Excerpt from the OH&S Canada magazine
A Saskatoon-based construction company received $4,000 in fines on August 10, 2011 after pleading guilty to violating Saskatchewan’s Occupational Health & Safety act.
Allan Construction co. Ltd. was fined $3,200 and must pay an additional $1,200 victim find surcharge for failure to ensure that a worker in a trench was protected from cave-ins or sliding materials by means of cut back or shoring, reports the Ministry of Labour Relations and Workplace Safety in Regina.
One count originally laid against Allan construction was stayed, Notes the ministry statement.
The charges follow a routine inspection of an excavation site in Saskatoon.
The Ontario construction sector regulation 213/91 deals with excavations in part III. (starts at section 222)
In this part, there are definitions dealing with the following issues,
“Engineered support system”, means an excavation or trench shoring system, designed for a specific project or location, assembled in place and which cannot be moved as a unit;
“Hydraulic support system”, means a system capable of being moved as a unit, designed to resist the earth pressure from the walls of an excavation by applying a hydraulic counter pressure through the struts;
“Prefabricated support system”, means a trench box, trench shield or similar structure, composed of members connected to each other and capable of being moved as a unit, and designed to resist the pressure from the walls of an excavation but does not include a hydraulic support system;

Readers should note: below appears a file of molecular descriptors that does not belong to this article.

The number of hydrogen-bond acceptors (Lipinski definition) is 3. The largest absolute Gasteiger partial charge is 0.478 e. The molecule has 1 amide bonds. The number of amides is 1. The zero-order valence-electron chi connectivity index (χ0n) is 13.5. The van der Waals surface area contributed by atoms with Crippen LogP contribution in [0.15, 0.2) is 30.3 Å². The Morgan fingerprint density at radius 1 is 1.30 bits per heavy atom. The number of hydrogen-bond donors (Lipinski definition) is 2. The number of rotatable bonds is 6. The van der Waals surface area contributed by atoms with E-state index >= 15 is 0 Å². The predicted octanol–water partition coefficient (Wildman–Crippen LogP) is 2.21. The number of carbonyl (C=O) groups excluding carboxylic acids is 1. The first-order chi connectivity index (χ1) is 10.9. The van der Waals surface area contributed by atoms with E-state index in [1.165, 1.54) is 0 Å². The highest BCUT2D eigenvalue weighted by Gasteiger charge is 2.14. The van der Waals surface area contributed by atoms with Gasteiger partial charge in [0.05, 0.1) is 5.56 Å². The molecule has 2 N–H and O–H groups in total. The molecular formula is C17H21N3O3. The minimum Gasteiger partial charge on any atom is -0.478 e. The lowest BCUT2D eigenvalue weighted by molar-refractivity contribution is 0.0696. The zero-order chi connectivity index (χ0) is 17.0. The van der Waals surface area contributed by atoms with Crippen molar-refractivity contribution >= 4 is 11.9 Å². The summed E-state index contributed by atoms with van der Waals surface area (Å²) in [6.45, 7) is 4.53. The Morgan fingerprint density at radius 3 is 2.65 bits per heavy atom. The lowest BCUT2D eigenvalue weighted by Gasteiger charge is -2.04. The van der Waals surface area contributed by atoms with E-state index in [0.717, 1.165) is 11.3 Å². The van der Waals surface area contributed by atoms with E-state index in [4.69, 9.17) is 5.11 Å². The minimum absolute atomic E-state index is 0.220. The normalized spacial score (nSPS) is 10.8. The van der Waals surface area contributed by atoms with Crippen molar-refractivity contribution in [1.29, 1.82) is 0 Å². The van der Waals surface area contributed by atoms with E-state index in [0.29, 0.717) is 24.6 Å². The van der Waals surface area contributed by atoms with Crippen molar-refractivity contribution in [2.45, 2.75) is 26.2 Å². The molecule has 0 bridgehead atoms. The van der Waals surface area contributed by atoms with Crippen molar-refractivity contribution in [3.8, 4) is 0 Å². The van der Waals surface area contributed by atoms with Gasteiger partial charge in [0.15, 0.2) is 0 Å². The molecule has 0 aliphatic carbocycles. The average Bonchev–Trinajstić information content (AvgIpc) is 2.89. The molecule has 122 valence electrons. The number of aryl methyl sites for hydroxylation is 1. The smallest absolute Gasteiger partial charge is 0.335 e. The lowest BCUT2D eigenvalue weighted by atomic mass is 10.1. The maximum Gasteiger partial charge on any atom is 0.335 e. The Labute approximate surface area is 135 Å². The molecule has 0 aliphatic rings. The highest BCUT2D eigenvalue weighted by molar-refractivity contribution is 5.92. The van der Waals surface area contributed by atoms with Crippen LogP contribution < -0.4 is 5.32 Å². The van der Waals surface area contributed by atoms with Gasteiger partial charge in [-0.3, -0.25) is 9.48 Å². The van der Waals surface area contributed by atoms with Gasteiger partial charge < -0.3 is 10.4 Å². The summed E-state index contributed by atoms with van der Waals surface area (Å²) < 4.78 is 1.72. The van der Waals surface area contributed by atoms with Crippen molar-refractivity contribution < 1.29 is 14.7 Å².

“Pressure”, in relation to a wall of an excavation, means the lateral pressure of the earth on the wall calculated in accordance with generally accepted engineering principles and includes hydrostatic pressure and pressure due to surcharge.
And to ensure compliance with understanding of the previous terms, section 224 of the Ontario ‘Construction’ regulation 213/91 states,
“No person shall enter or be permitted to enter an excavation that does not comply with this Part.”
An excavation can be a very complicated concern. Most workers that have been given proper “excavator” training know most or all of the hazards that are of concern during an excavating procedure, including trenching.
When was the last time you saw an excavation along the highway not using a trench box in a trenching situation? Not bloody often! It just makes good business sense to incorporate health and safety into the day-to-day work.
I was very glad to see this company received a small fine. This was not the end of a bad day, just the end of the inspection process. The Saskatchewan Government may have just saved a life today.
Remember – In Ontario, “ALL Accidents are Preventable”
HRS Group Inc. has a great team that can help you with all your health and safety needs including ‘Due Diligence’ and ‘Standard Operating Procedures’. Contact Deborah toll free at 1-877-907-7744 or locally at 705-749-1259.
‘Work’ and ‘Play’ safe.
Daniel L. Beal
CHSEP – Advanced Level
VP & Senior Trainer
HRS Group Inc.